Holmes’ Sign in Multiple Sclerosis
More accurately known as Stewart-Holmes’ sign after the two neurologists from whom it takes it’s name. Thomas Grainger Stewart (1877-1957) an English neurologist and Gordon Morgan Holmes (1876-1965) an Irish neurologist.
Also known as the rebound phenomenon, this is a sign where an individual is unable to check a movement when passive resistance is suddenly released.
The patient is asked to push against the examiner’s hand, with their own hand or foot. When the examiner removes his hand the patient is unable to react quickly enough to the removal of the resistance and the limb kicks out.
A positive result may indicate damage to the cerebellum region of the brain and could be indicative of such conditions as hypotonia or cerebellar ataxia.
Holmes’ Sign First Hand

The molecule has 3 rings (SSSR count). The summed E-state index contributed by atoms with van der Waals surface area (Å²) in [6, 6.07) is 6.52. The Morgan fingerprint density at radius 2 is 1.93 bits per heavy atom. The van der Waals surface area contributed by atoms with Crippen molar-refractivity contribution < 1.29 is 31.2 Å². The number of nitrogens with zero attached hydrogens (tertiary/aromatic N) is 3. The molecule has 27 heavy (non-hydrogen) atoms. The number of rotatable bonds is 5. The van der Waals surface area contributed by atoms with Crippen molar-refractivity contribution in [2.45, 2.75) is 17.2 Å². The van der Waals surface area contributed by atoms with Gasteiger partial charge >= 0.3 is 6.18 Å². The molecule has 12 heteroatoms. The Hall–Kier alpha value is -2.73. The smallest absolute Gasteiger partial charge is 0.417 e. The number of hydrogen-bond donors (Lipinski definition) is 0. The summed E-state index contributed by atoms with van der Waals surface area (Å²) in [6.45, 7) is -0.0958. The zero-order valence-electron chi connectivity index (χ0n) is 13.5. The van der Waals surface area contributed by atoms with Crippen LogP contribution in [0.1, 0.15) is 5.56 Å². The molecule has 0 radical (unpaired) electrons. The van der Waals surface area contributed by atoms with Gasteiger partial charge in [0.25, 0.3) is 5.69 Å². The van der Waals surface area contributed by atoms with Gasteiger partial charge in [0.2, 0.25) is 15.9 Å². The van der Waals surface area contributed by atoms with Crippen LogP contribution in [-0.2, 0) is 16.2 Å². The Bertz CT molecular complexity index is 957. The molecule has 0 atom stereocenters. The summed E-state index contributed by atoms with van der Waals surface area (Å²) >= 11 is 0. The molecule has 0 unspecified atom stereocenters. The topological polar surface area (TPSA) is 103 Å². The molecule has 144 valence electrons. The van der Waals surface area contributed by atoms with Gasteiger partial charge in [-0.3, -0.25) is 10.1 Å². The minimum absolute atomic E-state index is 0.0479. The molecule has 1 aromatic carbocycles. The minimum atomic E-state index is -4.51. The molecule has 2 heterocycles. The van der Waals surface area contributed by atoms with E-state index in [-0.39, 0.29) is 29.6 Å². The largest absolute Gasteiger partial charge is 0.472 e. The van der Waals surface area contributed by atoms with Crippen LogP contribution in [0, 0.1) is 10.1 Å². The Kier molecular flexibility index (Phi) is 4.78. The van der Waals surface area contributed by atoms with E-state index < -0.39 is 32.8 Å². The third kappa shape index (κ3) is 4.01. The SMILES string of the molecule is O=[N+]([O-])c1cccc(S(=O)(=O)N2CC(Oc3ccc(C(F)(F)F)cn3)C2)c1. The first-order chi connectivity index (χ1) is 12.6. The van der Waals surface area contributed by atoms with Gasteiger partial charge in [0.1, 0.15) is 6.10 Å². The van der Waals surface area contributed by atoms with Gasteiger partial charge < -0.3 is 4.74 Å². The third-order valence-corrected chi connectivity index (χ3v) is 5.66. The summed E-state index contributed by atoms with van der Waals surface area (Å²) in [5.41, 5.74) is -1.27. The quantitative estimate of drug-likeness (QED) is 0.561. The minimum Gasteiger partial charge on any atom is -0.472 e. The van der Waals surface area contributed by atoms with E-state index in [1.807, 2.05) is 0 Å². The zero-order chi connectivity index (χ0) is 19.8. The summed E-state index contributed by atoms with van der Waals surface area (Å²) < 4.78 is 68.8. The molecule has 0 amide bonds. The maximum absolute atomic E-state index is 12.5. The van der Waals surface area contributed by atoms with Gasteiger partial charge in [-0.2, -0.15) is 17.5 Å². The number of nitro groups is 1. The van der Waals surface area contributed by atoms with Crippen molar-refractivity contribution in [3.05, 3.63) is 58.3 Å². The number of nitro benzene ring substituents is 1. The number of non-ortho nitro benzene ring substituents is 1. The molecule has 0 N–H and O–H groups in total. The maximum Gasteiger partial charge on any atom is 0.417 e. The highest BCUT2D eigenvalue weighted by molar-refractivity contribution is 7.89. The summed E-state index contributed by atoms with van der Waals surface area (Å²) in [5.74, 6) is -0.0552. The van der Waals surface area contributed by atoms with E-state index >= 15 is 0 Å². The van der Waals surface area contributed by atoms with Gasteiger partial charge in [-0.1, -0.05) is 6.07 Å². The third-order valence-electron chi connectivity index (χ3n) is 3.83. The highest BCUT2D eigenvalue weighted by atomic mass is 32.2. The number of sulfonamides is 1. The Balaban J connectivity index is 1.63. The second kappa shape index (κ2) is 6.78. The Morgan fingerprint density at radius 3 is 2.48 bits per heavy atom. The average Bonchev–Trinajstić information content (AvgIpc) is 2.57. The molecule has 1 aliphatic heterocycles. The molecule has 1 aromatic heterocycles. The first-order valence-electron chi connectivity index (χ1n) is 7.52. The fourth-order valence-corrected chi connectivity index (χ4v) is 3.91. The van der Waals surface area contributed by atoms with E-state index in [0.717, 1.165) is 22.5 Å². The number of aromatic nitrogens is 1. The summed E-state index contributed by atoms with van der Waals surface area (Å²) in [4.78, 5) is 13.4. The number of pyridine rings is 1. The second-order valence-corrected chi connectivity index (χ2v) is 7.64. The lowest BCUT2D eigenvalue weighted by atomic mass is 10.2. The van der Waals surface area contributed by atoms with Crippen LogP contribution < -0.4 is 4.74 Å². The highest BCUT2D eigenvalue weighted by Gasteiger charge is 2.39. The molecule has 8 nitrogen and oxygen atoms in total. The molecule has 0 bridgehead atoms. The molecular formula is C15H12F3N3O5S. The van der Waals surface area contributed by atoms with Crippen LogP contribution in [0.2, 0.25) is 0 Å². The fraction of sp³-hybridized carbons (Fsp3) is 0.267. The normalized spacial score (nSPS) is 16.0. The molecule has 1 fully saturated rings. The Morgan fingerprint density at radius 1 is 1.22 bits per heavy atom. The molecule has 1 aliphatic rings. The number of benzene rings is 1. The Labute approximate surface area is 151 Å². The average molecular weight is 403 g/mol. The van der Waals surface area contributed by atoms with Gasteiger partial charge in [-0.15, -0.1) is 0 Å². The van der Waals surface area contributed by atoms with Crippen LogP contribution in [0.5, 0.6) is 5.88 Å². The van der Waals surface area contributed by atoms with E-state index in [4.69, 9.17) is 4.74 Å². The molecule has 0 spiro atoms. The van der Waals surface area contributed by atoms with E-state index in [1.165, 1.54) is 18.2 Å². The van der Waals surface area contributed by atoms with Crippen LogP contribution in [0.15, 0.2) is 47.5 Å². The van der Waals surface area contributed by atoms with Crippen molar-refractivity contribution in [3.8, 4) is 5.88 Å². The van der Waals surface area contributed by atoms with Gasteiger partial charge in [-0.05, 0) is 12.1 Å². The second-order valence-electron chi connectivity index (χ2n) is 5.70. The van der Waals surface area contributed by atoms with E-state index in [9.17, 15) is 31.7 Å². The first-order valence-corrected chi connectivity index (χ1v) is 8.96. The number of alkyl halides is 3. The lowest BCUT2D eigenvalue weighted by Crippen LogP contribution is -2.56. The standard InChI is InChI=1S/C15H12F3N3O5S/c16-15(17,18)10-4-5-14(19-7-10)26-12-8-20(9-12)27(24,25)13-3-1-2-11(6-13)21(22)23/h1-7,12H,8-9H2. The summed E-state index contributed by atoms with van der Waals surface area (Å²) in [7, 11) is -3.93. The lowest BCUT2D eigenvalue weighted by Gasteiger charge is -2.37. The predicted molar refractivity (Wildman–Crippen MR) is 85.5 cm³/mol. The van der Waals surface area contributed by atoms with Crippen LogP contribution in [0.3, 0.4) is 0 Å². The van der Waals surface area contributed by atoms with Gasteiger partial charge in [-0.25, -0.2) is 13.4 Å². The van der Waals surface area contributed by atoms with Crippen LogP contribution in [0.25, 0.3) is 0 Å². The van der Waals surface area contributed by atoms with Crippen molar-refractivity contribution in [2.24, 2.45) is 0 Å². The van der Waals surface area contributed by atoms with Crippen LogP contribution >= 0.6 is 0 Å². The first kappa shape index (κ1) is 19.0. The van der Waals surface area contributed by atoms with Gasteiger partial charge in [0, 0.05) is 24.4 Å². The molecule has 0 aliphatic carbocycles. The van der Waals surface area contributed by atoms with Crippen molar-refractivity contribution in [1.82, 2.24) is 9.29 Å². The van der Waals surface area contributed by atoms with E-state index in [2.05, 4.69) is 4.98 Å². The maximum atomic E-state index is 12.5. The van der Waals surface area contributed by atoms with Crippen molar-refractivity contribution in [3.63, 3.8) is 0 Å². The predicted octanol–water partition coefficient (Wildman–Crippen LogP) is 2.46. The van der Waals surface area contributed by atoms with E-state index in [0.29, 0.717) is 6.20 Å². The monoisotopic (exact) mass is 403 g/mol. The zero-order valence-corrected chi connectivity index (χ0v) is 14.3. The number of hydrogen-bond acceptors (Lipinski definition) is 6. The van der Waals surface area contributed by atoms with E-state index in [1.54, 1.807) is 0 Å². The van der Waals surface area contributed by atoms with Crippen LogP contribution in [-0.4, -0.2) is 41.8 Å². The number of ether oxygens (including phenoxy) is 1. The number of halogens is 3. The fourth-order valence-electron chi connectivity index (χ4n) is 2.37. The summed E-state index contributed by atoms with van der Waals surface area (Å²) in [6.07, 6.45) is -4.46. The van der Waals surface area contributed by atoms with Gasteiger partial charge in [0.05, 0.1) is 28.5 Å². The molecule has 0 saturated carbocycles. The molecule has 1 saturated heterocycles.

I experience this phenomenon on a regular basis, as I have done for many years. The kettle in our kitchen, not the one shown above, is a modern electric kettle that sits on a plastic base unit from which it derives the mains power. The kettle sits on a kitchen work-top located below one of the kitchen wall cupboards. When I go to make a cup of tea or a mug of coffee, as I lift the kettle there is a slight resistance as the kettle disconnects from the power socket on the base unit. When this resistance releases, despite knowing it is pending, I slam the kettle into the wall unit above. It is most infuriating and, because of this Holmes’ Sign phenomenon, I am almost powerless to prevent it.